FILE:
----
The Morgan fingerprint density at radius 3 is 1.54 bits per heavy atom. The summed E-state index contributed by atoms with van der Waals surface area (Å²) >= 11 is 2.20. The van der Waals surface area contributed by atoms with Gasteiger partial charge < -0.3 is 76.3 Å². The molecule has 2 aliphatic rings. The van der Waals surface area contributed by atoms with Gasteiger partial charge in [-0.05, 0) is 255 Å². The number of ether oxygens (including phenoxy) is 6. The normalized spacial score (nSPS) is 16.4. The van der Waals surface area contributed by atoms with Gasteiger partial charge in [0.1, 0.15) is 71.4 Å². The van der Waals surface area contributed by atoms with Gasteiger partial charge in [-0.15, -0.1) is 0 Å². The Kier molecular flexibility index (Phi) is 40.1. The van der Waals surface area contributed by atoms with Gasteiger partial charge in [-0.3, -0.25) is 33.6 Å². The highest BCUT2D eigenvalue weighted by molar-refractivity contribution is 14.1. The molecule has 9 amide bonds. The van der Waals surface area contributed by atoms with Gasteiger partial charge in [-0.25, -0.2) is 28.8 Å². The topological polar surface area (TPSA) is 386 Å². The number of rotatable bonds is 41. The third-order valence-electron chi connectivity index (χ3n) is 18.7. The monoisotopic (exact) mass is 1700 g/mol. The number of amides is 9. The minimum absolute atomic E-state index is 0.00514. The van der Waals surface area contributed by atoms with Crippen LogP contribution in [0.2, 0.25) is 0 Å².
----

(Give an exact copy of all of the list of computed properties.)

The Morgan fingerprint density at radius 3 is 1.54 bits per heavy atom. The summed E-state index contributed by atoms with van der Waals surface area (Å²) >= 11 is 2.20. The van der Waals surface area contributed by atoms with Gasteiger partial charge < -0.3 is 76.3 Å². The molecule has 2 aliphatic rings. The van der Waals surface area contributed by atoms with Gasteiger partial charge in [-0.05, 0) is 255 Å². The number of ether oxygens (including phenoxy) is 6. The normalized spacial score (nSPS) is 16.4. The van der Waals surface area contributed by atoms with Gasteiger partial charge in [0.1, 0.15) is 71.4 Å². The van der Waals surface area contributed by atoms with Gasteiger partial charge in [-0.15, -0.1) is 0 Å². The Kier molecular flexibility index (Phi) is 40.1. The van der Waals surface area contributed by atoms with Gasteiger partial charge in [-0.3, -0.25) is 33.6 Å². The highest BCUT2D eigenvalue weighted by molar-refractivity contribution is 14.1. The molecule has 9 amide bonds. The van der Waals surface area contributed by atoms with Gasteiger partial charge in [-0.25, -0.2) is 28.8 Å². The topological polar surface area (TPSA) is 386 Å². The number of rotatable bonds is 41. The third-order valence-electron chi connectivity index (χ3n) is 18.7. The monoisotopic (exact) mass is 1700 g/mol. The number of amides is 9. The minimum absolute atomic E-state index is 0.00514. The van der Waals surface area contributed by atoms with Crippen LogP contribution in [0.2, 0.25) is 0 Å².